A look into Bayard Rustin’s Pennsylvania roots

Chester County History Center’s Juneteenth Walking Tour. (Photo: Pachy Banks-Cabral)/ Bayard Rustin. (Photo: Wikipedia)

Those interested in Black and LGBTQ+ history can visit West Chester, Penn. to learn about the life of civil rights activist and March on Washington organizer, Bayard Rustin. Rustin’s hometown of West Chester is honoring his life with a walking tour that features locations that were significant to him. 

On August 28, 1963, one of the most important events in the Civil Rights Movement, he March on Washington, occurred. About 250,000 people gathered in front of the Lincoln Memorial in Washington, D.C. to bring attention to the challenges and inequalities faced by Black Americans. The chief organizer behind the event was a Black gay man named Bayard Rustin. Rustin worked alongside Dr. Martin Luther King Jr. — who delivered his “I Have a Dream” speech during the march — often behind the scenes due in part to his past and openness about his sexuality. 

“He was somebody who was kind of kept in the background by the influencers of the Civil Rights Movement…he was a multi-faceted person,” said Director of Collections and Curator at the Chester County History Center Ellen Endslow. “And those facets did not necessarily connect with how society viewed people in various parts of his life.” 

Although part of his role in the Civil Rights Movement was helping to create the Southern Christian Leadership Conference (SCLC), Rustin was actually a much more local figure, hailing from West Chester, Pennsylvania. 

Early Life 

Rustin was born in West Chester on March 17, 1912 and was raised by his grandparents. His grandmother, Julia, and her Quaker background are credited with influencing his use of nonviolent resistance, techniques he brought to the Civil Rights Movement.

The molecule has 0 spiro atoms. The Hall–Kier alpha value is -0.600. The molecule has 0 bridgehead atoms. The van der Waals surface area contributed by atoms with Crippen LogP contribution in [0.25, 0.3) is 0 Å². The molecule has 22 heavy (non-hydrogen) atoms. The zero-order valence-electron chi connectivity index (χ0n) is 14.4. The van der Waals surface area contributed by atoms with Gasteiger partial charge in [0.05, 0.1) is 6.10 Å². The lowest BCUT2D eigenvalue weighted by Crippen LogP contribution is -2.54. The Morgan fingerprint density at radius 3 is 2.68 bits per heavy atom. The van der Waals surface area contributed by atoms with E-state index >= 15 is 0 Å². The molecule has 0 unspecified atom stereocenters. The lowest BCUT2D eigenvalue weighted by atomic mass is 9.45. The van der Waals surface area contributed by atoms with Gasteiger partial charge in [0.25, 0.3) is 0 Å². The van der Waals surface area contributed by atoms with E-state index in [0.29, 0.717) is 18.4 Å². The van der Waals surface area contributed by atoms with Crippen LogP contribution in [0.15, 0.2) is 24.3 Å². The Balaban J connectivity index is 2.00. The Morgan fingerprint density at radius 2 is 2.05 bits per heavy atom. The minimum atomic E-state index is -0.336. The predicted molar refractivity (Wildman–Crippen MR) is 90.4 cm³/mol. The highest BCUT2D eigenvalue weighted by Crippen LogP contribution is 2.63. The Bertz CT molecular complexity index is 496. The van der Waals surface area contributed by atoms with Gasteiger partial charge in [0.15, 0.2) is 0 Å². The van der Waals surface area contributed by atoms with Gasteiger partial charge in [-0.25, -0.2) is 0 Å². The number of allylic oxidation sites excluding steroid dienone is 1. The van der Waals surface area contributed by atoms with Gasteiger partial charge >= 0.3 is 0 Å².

He attended Gay Street School, which before school desegregation was the only non-parochial elementary school Black children could attend in the area. His high school however was integrated because there was only one.

Rustin’s resistance against racial inequality started as a young person. Endslow described a time Rustin showed his white friend how he was treated because he was Black. The two went to a restaurant together and never got served. 

He protested the Hotel Warner’s segregation policy when it was still a theater by sitting in the whites-only section. He was removed and arrested for this. 

Chester County History Center’s Juneteenth Talk with Michael Long and tonya thames taylor. (Photo: Sergio Cabral)

A Local Connection to a National Movement

The Chester County History Center has run the Bayard Rustin’s Local Roots exhibit several times over the years. The exhibit was originally created to commemorate what would have been Rustin’s 100th birthday in 2012 and it features seven panels that chronicle his life. 

The History Center worked with family members, people in the local African American community who knew him, and people from the Quaker Friends Meeting. 

They also worked with the art department at Rustin High School. 

“We added to that some graphics that were really student developed,” Endslow said. “We had panels and quotations and printed material, like the program, advertising, postcards, and that sort of thing that were actually designed by Rustin high school students, and there were some students who did not really know who Rustin was until they started working on the project, even though their school has his name.”